19th April 2015 The work of Canadian War Artist, Fashion Illustrator and Modern Painter Irwin ‘Bud’ Crosthwait (1914 – 1981) with go on sale at a special exhibition in London by GRAY M.C.A., later in the year. The exhibition will include more than 60 original works from private collections: War Art, Fashion Illustration & Modern Art with prices ranging from £350 to £10,000.
Coinciding with London Fashion Week (SS16), the exhibition will highlight Crosthwait’s work as one of Paris’s acclaimed Fashion Illustrators, commissioned by publications including Harpers Bazaar, Vogue, Elle, Jardin Des Modes, Herald Tribune, New York Times & Femina and designers Givenchy, Dior, Marc Vaughan, Pucci, Courrèges & Yves St Laurent. Above: Irwin Crosthwait 1977 St Emica Watercolour (£1,500).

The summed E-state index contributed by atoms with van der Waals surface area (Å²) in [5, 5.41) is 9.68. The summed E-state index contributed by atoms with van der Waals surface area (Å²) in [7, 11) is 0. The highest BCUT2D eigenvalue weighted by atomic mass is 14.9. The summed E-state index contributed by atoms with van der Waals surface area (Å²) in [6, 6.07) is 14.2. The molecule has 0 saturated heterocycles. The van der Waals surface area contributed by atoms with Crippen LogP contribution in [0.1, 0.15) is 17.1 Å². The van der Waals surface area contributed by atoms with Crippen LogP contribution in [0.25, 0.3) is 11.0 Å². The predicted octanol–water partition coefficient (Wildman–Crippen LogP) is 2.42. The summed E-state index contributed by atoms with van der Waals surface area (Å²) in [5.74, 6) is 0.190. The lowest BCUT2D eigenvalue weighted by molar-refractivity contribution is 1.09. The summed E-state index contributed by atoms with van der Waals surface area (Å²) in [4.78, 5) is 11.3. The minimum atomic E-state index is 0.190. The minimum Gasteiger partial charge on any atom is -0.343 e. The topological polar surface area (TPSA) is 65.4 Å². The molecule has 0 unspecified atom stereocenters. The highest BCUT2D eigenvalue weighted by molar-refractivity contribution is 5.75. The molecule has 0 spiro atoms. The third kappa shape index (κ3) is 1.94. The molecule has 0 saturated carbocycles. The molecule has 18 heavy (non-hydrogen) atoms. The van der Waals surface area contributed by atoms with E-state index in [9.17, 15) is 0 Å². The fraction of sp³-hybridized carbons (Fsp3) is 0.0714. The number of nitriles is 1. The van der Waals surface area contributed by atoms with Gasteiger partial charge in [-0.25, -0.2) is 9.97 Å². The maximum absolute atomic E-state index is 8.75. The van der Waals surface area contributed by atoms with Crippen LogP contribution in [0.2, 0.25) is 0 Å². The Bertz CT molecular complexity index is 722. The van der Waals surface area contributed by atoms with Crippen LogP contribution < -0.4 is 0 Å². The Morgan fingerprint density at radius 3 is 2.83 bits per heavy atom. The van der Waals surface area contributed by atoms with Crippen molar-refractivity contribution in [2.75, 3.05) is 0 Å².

Gallery 8, 8 Duke Street, St James’s, London SW1. From 17th to 22nd September 2015. www.graymca.co.ukCN
1st April 2015 A special chapter in French fashion history is highlighted with the intuitive creations of Jeanne Lanvin, now on display in the Palais Galliera. Curated in close collaboration with Alber Elbaz, artistic director of Maison Lanvin, the exhibition honours the oldest French fashion house still in business. In 1889, the twenty-two year old designer Jeanne Lanvin opened her first shop in Paris, and launched her long career that demonstrated her artistry in materials, embroidery, topstitches, twists, spirols, and cut-outs – all the virtuosity of the couturière’s craft. For the period, Jeanne Lanvin was very entrepreneurial, opening shops in Deauville, Cannes, Biarritz, and Le Touquet, as well as abroad in Barcelona and Buenos-Aires.